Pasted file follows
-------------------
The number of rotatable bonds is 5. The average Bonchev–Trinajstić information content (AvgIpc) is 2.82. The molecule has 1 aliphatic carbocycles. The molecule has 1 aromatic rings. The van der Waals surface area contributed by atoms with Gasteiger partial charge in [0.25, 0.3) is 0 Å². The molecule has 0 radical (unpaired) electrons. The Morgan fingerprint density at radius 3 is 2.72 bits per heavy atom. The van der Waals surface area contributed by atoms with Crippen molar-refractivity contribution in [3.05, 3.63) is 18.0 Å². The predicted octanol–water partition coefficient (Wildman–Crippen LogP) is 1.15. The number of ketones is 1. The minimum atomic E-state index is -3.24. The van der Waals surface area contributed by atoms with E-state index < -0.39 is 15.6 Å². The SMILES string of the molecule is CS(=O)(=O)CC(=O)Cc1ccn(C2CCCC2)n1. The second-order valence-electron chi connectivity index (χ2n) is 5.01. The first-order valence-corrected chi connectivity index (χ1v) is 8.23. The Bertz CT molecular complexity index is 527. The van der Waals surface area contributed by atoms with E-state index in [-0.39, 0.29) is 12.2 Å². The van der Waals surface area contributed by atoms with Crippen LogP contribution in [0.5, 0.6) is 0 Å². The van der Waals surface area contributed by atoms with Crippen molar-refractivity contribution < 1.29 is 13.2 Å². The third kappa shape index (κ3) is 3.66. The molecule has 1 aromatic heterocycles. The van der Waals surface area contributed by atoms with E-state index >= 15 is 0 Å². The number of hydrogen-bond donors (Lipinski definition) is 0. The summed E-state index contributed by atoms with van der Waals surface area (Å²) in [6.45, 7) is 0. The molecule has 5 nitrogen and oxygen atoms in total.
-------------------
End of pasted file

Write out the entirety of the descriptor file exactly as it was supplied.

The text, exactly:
The number of rotatable bonds is 5. The average Bonchev–Trinajstić information content (AvgIpc) is 2.82. The molecule has 1 aliphatic carbocycles. The molecule has 1 aromatic rings. The van der Waals surface area contributed by atoms with Gasteiger partial charge in [0.25, 0.3) is 0 Å². The molecule has 0 radical (unpaired) electrons. The Morgan fingerprint density at radius 3 is 2.72 bits per heavy atom. The van der Waals surface area contributed by atoms with Crippen molar-refractivity contribution in [3.05, 3.63) is 18.0 Å². The predicted octanol–water partition coefficient (Wildman–Crippen LogP) is 1.15. The number of ketones is 1. The minimum atomic E-state index is -3.24. The van der Waals surface area contributed by atoms with E-state index < -0.39 is 15.6 Å². The SMILES string of the molecule is CS(=O)(=O)CC(=O)Cc1ccn(C2CCCC2)n1. The second-order valence-electron chi connectivity index (χ2n) is 5.01. The first-order valence-corrected chi connectivity index (χ1v) is 8.23. The Bertz CT molecular complexity index is 527. The van der Waals surface area contributed by atoms with E-state index in [-0.39, 0.29) is 12.2 Å². The van der Waals surface area contributed by atoms with Crippen LogP contribution in [0.5, 0.6) is 0 Å². The van der Waals surface area contributed by atoms with Crippen molar-refractivity contribution < 1.29 is 13.2 Å². The third kappa shape index (κ3) is 3.66. The molecule has 1 aromatic heterocycles. The van der Waals surface area contributed by atoms with E-state index >= 15 is 0 Å². The number of hydrogen-bond donors (Lipinski definition) is 0. The summed E-state index contributed by atoms with van der Waals surface area (Å²) in [6.45, 7) is 0. The molecule has 5 nitrogen and oxygen atoms in total.